Certain manufacturing tax laws are in limbo, and barring further legislation, some key provisions have expired or have begun to phase out. Many tax professionals expected Congress to address these tax provisions (known as “tax extenders”) at the end of 2022. However, tax extenders weren’t included in the recently passed Consolidated Appropriations Act of 2023. Here are three that could have a significant impact on your manufacturing company:
- Beneficial Business Interest Deduction Rules. Under longstanding rules, a business entity could generally deduct the full amount of its business interest expenses. However, beginning in 2018, the Tax Cuts and Jobs Act (TCJA) generally limited the deduction for business interest to 30% of a business’s adjusted taxable income (ATI) for the year.
Previously, ATI was computed without regard to the following items:
- Income, deduction, gain or loss not properly allocable to a business,
- Business interest income and expense,
- Net operating losses (NOLs),
- The 20% qualified business income (QBI) deduction for pass-through entities, and
- Any deduction allowable for depreciation, amortization or depletion.
But here’s the kicker: The final item — regarding depreciation, amortization or depletion — is available only for tax years beginning before 2022. Absent further legislation, the TCJA now requires a business to include depreciation, amortization and depletion in the ATI calculation.
- Current Deduction for Research and Experimentation (R&E) Expenses. Business entities, such as manufacturers, can still claim a generous credit for qualified research expenses incurred during the year. However, in the past they could also deduct qualified R&E costs under a separate tax code provision.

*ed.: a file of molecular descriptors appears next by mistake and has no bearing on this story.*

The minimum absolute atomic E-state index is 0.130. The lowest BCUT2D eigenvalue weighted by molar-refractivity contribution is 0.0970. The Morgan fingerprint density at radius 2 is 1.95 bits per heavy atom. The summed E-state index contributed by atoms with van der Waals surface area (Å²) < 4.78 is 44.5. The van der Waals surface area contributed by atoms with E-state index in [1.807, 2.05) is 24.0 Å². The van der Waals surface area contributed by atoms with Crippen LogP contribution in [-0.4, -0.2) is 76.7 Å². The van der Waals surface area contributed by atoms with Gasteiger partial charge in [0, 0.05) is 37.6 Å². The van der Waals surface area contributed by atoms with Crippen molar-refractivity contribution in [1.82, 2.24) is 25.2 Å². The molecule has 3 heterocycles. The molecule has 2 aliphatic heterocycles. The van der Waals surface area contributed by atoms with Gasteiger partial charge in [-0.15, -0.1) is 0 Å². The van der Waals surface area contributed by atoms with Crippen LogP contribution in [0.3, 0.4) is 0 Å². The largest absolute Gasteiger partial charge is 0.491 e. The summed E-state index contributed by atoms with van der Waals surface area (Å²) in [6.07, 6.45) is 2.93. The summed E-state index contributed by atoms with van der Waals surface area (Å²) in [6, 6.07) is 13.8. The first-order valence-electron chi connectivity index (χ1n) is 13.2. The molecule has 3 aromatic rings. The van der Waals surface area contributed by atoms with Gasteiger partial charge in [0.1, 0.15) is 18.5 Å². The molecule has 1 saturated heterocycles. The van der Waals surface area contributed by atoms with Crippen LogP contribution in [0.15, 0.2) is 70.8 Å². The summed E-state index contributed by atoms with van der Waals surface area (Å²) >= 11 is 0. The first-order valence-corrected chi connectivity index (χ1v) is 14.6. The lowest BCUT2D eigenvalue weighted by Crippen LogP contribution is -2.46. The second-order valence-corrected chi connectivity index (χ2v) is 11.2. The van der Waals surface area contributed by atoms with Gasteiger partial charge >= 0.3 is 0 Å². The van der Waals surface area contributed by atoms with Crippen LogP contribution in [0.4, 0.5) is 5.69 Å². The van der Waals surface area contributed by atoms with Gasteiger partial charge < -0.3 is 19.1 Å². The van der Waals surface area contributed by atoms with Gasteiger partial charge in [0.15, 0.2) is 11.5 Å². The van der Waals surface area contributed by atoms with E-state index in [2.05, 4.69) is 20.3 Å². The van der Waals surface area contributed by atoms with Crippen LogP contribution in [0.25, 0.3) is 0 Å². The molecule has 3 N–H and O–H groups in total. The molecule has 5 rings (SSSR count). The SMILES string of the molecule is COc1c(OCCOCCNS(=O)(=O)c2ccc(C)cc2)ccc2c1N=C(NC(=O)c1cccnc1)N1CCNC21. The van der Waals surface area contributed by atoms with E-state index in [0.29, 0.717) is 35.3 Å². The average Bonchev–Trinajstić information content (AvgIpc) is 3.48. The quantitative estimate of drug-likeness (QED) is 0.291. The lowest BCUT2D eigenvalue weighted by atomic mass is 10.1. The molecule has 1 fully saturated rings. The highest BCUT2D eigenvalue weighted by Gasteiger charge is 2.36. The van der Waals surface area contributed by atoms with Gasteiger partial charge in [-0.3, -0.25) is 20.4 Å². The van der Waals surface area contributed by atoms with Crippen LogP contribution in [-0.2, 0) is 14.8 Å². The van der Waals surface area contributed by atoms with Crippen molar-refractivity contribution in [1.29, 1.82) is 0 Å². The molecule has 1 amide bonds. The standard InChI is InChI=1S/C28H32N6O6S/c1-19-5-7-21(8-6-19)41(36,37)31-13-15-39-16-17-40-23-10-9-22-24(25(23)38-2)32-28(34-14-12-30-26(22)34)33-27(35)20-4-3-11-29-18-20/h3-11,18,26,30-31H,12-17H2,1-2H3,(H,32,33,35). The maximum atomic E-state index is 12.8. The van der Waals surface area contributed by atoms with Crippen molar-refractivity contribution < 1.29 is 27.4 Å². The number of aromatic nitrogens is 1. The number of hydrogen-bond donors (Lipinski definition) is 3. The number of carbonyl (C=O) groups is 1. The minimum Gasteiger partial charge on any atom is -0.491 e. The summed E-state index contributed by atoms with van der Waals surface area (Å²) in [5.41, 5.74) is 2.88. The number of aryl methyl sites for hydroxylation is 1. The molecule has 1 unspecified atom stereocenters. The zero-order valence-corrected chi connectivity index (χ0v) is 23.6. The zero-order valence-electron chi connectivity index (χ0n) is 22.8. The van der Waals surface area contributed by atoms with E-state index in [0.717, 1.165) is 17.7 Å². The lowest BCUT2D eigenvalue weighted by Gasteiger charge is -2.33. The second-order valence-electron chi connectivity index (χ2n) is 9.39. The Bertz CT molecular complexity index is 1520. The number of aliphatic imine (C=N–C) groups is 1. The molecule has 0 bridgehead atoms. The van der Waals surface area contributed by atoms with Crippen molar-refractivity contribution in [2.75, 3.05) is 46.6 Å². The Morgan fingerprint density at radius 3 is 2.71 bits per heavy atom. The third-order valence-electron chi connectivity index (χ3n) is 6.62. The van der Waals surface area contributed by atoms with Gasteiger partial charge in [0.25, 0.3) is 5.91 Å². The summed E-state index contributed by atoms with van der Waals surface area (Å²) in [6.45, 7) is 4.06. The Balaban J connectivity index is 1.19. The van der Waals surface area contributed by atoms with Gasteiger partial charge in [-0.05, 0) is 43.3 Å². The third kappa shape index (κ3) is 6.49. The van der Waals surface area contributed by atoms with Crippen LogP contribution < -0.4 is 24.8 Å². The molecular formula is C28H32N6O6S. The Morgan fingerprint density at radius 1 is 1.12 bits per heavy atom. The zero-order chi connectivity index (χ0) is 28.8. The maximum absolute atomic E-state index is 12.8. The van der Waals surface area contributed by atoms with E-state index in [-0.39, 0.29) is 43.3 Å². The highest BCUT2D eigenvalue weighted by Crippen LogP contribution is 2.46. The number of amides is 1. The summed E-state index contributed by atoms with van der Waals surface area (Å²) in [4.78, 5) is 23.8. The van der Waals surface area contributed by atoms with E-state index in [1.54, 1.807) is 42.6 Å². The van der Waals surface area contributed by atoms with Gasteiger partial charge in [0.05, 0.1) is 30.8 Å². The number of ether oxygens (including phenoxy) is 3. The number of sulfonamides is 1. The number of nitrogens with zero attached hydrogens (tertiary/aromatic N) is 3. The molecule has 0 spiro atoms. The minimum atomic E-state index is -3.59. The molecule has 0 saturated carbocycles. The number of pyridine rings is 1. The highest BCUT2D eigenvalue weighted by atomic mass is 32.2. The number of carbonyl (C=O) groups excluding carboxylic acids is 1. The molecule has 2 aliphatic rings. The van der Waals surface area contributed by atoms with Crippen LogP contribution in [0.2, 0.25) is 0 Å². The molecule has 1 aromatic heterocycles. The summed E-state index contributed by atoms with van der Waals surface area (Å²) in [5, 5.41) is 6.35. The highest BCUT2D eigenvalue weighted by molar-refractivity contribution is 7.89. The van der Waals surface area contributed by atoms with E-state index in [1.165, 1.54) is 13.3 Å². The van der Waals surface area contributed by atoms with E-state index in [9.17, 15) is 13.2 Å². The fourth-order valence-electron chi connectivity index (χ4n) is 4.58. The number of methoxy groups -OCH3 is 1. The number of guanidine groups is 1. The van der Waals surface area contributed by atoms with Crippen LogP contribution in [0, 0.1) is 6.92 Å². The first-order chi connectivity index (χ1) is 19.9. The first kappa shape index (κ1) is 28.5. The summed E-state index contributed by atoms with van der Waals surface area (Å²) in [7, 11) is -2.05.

Notably, a business had the option of taking a current deduction or amortizing the expenses over a 60-month (five-year) period. Also, software developmental costs were treated as R&E expenses that could be deducted currently or amortized over the five-year period or three years from the date property was placed in service.
However, under the TCJA, the option for the current deduction is no longer available for tax years beginning in 2022. Thus, qualified expenses must be amortized over the five-year period. Plus, there’s no provision allowing accelerated write-off if the property has been retired, abandoned or otherwise disposed of.
- First-Year Bonus Depreciation. Section 179 allows manufacturers to currently deduct the cost of most property placed in service during the year up to a generous limit. The limit for 2023 is $1.16 million, up from $1.08 million in 2022. But the deduction is subject to a phase-out threshold of $2.89 million for 2023, up from $2.7 million in 2022. Furthermore, the deduction can’t exceed the amount of your taxable income. So, if your annual income is $1 million, the deduction is limited to $1 million.
Bear in mind that Sec. 179 is elective, and you can determine what will be best for your manufacturing company’s circumstances. Claiming more Sec. 179 than you’re allowed will mean that there’s an amount carried forward, whereas opting to claim just the amount needed to bring your income to $0 means that more will be allocated to be depreciated annually in subsequent years.
Fortunately, Sec. 179 can be complemented by 80% first-year bonus depreciation in 2023 (down from 100% in 2022), provided by the TCJA for qualified property placed in service during the year. This includes property depreciable under the Modified Accelerated Cost Recovery System (MACRS) with a cost recovery period of 20 years or less. The TCJA also extended this tax break to used property. (Previously, it was limited to new property.)
However, the TCJA gradually phases out bonus depreciation over a five-year period, beginning in 2023. For 2023, 80% of the cost of qualifying property can be deducted using bonus depreciation. After 2026, no bonus depreciation will be allowed, unless Congress revisits this issue.
Many tax professionals expected Congress to address these tax provisions (along with many others known as “tax extenders”) at the end of 2022. However, tax extender legislation wasn’t included in the Consolidated Appropriations Act of 2023. With many manufacturing tax laws in limbo, turn to us with questions regarding your manufacturing business’s taxes. We can keep you apprised of the latest tax law changes.